What are some symbols in Walter De La Mare's "The Listeners"?

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A symbol is, simplistically, an object or idea that represents something else. Therefore, anything which alludes to "it" existing as something else is considered a symbol. A symbol acts as a metaphor in most texts given a metaphor is a comparison between two, normally, unlike things.

In regards to Walter De La Mare's poem "The Listeners," symbols are only easy to find if the reader engages in the text. A reader who does not engage in the text does not look deep enough to find hidden symbols. The reader simply reads the text and does not examine or analyze the text.

Based upon this, readers can make symbols out of almost anything. If a reader finds that something in the text forces them to reexamine the words, objects, or images for deeper meaning, then the text almost assuredly contains symbols. Herein though lies a problem--not all symbols can be agreed upon. Some may not see something as a symbol, they may not agree with another reader's interpretation of the symbol, or they simply may disregard the idea as irrelevant.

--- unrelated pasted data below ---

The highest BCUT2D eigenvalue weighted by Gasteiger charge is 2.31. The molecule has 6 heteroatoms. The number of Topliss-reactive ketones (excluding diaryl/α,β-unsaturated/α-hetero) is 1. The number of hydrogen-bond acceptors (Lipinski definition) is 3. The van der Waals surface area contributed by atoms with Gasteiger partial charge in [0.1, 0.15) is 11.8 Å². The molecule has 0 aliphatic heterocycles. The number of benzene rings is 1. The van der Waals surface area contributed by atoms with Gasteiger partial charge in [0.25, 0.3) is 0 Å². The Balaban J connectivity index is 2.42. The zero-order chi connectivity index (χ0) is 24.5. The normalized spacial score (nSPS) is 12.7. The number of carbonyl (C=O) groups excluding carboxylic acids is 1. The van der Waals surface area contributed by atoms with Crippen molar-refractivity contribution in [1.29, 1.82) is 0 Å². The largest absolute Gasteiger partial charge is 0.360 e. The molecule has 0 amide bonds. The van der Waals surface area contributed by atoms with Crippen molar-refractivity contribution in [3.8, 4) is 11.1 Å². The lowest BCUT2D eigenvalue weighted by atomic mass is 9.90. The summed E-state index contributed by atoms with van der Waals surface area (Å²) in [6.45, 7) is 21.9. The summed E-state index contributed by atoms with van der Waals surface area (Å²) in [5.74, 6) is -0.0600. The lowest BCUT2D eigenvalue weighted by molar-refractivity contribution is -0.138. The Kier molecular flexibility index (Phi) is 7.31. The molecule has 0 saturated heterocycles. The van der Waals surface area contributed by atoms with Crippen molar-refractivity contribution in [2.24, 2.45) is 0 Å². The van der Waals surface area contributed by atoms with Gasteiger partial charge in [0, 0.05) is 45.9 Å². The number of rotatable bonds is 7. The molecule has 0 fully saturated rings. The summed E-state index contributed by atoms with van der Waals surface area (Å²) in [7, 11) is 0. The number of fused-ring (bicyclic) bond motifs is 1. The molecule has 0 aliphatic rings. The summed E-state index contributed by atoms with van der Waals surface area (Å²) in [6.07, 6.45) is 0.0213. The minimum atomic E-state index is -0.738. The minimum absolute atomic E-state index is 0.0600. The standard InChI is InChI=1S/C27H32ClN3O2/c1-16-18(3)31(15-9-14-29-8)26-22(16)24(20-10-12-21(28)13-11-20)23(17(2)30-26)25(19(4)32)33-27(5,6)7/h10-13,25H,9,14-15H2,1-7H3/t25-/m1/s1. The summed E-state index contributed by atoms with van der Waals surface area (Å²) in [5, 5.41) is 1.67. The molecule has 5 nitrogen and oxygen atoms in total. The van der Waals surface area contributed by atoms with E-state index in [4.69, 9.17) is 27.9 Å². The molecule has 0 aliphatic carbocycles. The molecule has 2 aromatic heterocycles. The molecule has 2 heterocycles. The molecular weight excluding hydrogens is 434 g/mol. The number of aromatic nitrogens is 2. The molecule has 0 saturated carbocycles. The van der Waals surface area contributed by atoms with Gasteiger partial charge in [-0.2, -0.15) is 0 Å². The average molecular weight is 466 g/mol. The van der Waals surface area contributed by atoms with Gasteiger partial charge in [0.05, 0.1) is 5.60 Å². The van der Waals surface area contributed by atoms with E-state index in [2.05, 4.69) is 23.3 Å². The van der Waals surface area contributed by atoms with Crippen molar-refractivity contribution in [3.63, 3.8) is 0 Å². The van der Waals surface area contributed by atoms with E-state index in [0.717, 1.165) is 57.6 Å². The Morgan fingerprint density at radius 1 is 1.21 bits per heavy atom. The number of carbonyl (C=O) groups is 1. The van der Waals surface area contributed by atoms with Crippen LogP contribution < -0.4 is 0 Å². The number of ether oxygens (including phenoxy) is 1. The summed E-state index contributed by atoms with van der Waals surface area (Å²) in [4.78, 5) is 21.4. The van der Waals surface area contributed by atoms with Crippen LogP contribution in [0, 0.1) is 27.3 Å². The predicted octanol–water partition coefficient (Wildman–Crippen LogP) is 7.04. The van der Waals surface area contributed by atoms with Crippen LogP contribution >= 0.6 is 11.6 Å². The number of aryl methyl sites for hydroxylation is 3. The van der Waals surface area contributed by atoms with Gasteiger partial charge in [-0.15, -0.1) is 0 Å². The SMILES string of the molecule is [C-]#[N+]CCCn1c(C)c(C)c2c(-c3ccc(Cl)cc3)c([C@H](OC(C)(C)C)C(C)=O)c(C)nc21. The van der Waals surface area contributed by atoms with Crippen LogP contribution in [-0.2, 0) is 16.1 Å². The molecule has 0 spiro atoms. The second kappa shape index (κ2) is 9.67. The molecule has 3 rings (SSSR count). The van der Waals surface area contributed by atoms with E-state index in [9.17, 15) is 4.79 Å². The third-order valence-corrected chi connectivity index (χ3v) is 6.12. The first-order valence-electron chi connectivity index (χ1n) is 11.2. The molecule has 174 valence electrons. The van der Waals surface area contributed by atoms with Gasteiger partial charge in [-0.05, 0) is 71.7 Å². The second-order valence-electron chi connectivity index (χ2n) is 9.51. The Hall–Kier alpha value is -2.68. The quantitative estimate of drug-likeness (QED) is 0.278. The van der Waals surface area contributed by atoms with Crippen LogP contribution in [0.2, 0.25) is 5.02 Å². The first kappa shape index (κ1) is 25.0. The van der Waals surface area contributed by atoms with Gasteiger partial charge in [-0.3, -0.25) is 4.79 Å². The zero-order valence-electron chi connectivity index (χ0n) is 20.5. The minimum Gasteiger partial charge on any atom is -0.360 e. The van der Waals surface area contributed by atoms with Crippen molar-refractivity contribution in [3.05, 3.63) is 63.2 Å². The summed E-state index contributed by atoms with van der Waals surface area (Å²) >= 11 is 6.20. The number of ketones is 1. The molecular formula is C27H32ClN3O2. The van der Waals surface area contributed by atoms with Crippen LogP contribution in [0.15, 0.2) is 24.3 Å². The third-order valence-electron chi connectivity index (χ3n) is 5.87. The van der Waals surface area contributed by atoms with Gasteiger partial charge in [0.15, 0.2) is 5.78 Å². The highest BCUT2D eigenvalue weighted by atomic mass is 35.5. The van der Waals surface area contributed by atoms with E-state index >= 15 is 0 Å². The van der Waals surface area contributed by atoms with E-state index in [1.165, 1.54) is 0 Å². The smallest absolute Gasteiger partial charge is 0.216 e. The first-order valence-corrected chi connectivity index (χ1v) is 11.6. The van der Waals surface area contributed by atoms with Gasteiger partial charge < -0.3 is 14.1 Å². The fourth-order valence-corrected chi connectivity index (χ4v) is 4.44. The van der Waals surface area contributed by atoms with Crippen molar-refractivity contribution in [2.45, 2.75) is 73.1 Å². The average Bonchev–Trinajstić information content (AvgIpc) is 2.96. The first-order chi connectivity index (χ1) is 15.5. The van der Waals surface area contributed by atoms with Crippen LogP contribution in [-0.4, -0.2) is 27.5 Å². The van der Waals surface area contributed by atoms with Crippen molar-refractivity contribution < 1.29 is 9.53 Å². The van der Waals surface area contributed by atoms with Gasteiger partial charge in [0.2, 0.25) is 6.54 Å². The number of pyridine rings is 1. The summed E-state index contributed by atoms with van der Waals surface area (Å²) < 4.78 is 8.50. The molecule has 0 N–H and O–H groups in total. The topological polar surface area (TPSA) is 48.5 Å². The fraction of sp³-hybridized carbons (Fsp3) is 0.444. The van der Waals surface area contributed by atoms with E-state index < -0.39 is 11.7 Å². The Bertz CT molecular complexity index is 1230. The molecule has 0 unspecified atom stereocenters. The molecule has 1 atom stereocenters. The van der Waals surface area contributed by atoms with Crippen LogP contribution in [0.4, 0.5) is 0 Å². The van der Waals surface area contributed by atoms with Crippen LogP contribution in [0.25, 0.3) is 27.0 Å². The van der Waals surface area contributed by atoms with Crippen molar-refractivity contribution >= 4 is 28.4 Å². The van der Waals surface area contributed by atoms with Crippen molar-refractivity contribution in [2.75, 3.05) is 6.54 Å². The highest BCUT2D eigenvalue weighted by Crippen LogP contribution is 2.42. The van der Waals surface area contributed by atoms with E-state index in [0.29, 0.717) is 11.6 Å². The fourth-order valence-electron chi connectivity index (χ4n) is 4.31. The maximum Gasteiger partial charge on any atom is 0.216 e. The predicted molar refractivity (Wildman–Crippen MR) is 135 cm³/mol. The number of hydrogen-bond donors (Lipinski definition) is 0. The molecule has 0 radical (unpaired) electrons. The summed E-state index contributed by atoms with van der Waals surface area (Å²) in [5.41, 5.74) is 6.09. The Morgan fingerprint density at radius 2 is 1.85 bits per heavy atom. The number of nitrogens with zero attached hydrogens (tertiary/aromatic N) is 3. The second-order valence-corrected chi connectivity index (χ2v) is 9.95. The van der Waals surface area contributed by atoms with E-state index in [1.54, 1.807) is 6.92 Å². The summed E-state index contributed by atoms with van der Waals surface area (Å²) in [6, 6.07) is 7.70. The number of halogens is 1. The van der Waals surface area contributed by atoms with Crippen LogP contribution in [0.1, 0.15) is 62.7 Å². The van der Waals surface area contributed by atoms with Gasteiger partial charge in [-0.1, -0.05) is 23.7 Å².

Therefore, the symbols mentioned here are ones based upon my own response and interpretation of the text.

1. The door: The door symbolizes the boundary between world of the living and the world of the dead.

2. The bird: The bird represents the one being who can cross the boundary between the world of the living and the world of the dead.

3. The traveller's grey eyes: The grey eyes of the traveller represent the unknown and blurred world he is entering.

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